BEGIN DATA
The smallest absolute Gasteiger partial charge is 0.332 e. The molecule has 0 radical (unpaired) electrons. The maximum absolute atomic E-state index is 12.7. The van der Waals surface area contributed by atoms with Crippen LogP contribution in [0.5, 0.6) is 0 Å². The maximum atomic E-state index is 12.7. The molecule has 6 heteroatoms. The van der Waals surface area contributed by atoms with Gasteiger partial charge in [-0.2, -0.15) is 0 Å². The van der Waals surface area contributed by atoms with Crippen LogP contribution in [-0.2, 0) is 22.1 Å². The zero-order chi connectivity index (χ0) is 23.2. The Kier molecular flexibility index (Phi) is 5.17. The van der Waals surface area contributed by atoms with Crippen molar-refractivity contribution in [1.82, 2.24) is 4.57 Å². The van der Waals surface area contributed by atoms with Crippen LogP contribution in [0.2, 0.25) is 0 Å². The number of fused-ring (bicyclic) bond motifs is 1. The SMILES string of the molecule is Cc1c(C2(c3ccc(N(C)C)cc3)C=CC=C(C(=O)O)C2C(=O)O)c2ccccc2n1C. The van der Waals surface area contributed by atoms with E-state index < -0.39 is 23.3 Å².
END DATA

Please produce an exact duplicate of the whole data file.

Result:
The smallest absolute Gasteiger partial charge is 0.332 e. The molecule has 0 radical (unpaired) electrons. The maximum absolute atomic E-state index is 12.7. The van der Waals surface area contributed by atoms with Crippen LogP contribution in [0.5, 0.6) is 0 Å². The maximum atomic E-state index is 12.7. The molecule has 6 heteroatoms. The van der Waals surface area contributed by atoms with Gasteiger partial charge in [-0.2, -0.15) is 0 Å². The van der Waals surface area contributed by atoms with Crippen LogP contribution in [-0.2, 0) is 22.1 Å². The zero-order chi connectivity index (χ0) is 23.2. The Kier molecular flexibility index (Phi) is 5.17. The van der Waals surface area contributed by atoms with Crippen molar-refractivity contribution in [1.82, 2.24) is 4.57 Å². The van der Waals surface area contributed by atoms with Crippen LogP contribution in [0.2, 0.25) is 0 Å². The number of fused-ring (bicyclic) bond motifs is 1. The SMILES string of the molecule is Cc1c(C2(c3ccc(N(C)C)cc3)C=CC=C(C(=O)O)C2C(=O)O)c2ccccc2n1C. The van der Waals surface area contributed by atoms with E-state index < -0.39 is 23.3 Å².